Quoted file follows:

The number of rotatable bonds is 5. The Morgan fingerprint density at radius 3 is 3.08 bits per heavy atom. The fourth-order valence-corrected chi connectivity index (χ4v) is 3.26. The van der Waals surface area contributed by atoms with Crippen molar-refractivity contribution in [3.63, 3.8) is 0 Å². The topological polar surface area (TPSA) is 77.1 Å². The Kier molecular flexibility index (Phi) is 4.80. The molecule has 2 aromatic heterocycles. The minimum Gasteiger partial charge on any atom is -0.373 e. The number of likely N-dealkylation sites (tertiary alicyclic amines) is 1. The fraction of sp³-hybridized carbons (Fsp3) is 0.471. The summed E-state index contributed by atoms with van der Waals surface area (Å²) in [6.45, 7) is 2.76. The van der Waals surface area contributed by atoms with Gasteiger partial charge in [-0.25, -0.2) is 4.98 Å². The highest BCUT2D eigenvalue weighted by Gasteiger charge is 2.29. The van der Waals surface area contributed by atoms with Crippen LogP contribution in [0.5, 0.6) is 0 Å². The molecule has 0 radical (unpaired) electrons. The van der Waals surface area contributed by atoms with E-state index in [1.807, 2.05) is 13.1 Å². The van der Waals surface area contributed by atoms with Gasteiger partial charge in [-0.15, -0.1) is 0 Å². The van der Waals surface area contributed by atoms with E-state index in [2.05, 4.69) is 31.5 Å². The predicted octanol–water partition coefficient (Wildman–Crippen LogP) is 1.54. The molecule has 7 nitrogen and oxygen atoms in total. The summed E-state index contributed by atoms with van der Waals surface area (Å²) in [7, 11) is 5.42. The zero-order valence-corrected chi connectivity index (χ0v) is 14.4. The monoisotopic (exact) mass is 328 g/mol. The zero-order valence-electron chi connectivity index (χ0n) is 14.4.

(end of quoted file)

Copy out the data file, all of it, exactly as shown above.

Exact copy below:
The number of rotatable bonds is 5. The Morgan fingerprint density at radius 3 is 3.08 bits per heavy atom. The fourth-order valence-corrected chi connectivity index (χ4v) is 3.26. The van der Waals surface area contributed by atoms with Crippen molar-refractivity contribution in [3.63, 3.8) is 0 Å². The topological polar surface area (TPSA) is 77.1 Å². The Kier molecular flexibility index (Phi) is 4.80. The molecule has 2 aromatic heterocycles. The minimum Gasteiger partial charge on any atom is -0.373 e. The number of likely N-dealkylation sites (tertiary alicyclic amines) is 1. The fraction of sp³-hybridized carbons (Fsp3) is 0.471. The summed E-state index contributed by atoms with van der Waals surface area (Å²) in [6.45, 7) is 2.76. The van der Waals surface area contributed by atoms with Gasteiger partial charge in [-0.25, -0.2) is 4.98 Å². The highest BCUT2D eigenvalue weighted by Gasteiger charge is 2.29. The van der Waals surface area contributed by atoms with Crippen LogP contribution in [0.5, 0.6) is 0 Å². The molecule has 0 radical (unpaired) electrons. The van der Waals surface area contributed by atoms with E-state index in [1.807, 2.05) is 13.1 Å². The van der Waals surface area contributed by atoms with Gasteiger partial charge in [-0.15, -0.1) is 0 Å². The van der Waals surface area contributed by atoms with E-state index in [2.05, 4.69) is 31.5 Å². The predicted octanol–water partition coefficient (Wildman–Crippen LogP) is 1.54. The molecule has 7 nitrogen and oxygen atoms in total. The summed E-state index contributed by atoms with van der Waals surface area (Å²) in [7, 11) is 5.42. The zero-order valence-corrected chi connectivity index (χ0v) is 14.4. The monoisotopic (exact) mass is 328 g/mol. The zero-order valence-electron chi connectivity index (χ0n) is 14.4.